That’s where Candlemas comes in. The same way that Christmas is a shortened version of Christ Mass – the mass of the nativity of Christ, Candlemas refers to the Candle Mass. While Christians put aside the tradition of burnt offerings to purify us for our sins, we still held on to the ritual significance of fire. But rather than burning flesh, we turned to burning candles. The tradition that was common was that households and churches would gather the candles they needed for the coming year and have them blessed in church on Candlemas – the Feast of the Presentation and the Feast of the Purification of Mary.
Over time, throughout Europe, people began to see patterns in the weather, and they came to believe that the weather on Candlemas foretold the weather to come. In England, there was a little rhyme about Candlemas that said, “If Candlemas is fair and bright, then winter will have another flight. If Candlemas brings clouds and rain, then winter will not come again.” Sound familiar? So that’s how Groundhog Day came to be – through a convoluted observance of ancient Jewish purity rituals.
For me, though, the real spiritual significance of this day isn’t about predicting the weather – it’s about seeing signs that aren’t, on their own, readily visible. These signs take a measure of faith. The signs about the weather are immaterial, really, other than that they, too, are unseen before they occur. But the gospel points us to the stories of Simeon and Anna – two strangers to Mary, Joseph, and Jesus, but who saw in that baby being presented in the temple something that no one else could see.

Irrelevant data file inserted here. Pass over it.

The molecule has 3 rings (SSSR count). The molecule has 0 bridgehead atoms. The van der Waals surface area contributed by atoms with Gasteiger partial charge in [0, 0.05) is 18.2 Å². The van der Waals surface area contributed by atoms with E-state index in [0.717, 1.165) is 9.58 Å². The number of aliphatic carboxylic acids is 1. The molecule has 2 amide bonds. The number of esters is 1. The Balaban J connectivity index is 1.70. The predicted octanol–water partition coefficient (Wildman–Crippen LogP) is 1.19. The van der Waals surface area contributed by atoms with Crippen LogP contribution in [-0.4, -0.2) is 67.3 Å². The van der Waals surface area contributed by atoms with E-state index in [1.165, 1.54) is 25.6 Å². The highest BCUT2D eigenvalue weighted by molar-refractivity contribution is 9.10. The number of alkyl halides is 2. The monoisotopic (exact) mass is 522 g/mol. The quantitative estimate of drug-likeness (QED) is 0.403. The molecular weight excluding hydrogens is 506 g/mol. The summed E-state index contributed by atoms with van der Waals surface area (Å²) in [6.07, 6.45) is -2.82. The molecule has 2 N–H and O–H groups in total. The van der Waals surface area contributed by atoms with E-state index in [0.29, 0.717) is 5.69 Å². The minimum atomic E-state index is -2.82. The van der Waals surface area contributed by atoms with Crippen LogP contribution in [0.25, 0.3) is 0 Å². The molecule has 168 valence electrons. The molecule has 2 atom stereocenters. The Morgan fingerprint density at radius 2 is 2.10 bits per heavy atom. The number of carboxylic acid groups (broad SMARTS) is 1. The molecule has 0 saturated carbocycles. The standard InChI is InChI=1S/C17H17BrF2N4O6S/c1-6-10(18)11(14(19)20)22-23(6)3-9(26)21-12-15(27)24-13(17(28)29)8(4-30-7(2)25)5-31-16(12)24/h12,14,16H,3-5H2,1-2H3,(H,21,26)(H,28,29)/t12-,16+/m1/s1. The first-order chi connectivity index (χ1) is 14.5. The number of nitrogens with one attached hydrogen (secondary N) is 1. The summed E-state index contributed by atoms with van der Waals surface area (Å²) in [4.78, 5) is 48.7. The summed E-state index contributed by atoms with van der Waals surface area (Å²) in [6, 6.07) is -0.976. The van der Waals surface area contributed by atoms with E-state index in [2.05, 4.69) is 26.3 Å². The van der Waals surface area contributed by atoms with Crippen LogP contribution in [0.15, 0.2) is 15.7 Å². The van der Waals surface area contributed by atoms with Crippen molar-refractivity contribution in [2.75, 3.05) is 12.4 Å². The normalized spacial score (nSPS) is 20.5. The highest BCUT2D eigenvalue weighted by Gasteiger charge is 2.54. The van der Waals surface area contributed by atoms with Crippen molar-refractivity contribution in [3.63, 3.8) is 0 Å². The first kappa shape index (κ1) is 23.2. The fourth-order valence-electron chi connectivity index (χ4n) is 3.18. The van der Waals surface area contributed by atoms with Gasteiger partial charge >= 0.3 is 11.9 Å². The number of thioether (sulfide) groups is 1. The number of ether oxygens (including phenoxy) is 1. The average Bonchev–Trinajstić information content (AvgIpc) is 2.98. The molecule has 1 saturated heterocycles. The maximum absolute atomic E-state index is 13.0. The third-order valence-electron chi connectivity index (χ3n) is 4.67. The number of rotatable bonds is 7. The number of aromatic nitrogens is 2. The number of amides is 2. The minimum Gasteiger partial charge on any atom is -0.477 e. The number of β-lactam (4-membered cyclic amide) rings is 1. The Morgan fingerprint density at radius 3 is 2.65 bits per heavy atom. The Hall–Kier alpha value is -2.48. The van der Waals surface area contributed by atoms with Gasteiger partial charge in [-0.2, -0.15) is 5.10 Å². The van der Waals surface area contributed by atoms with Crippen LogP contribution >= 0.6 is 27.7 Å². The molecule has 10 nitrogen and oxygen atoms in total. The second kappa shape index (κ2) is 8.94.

Simeon was a man of great faith who was supported by a greater presence of the Holy Spirit. The Spirit had told him that before his death he would see the Messiah. On beholding Jesus for the first time, he knew that the Spirit’s will had been fulfilled. “Now you are dismissing your servant in peace,” he said, “for my eyes have seen your salvation.” He could go on to die, because seeing Christ, his purpose had been fulfilled.
Anna was also a prophet and a person of great faith. On Jesus’ entry into the temple, she, too, knew that God’s will had been fulfilled and she praised God in his presence.
These two people saw pure and essential truth in him, even before it was readily visible to most others. Like a refiner’s fire, we can’t really see the purity at first. It does its work in the fire in ways that we can only come to know after the fact. But there is unseen benefit at work even when we can’t recognize it yet.
So, today isn’t really about predicting the weather – it’s about recognizing and embracing the grace of God, and celebrating those among us who have vision for it before the rest of us can.
Think of that as you see the candles burning in church each week. And remember it when you hear the faith of another that you can’t quite embrace yet. Remember that there are always those faithful people among us whose faith leads the way. People like Simeon and Anna. People like John the Baptist. People like all those who led us to faith and who taught us to live in faith, even before we had faith of our own.
That’s the message of Candlemas – that sometimes the object of our faith is still unseen. It represents the hope that in time we may grow into faith as well. Amen.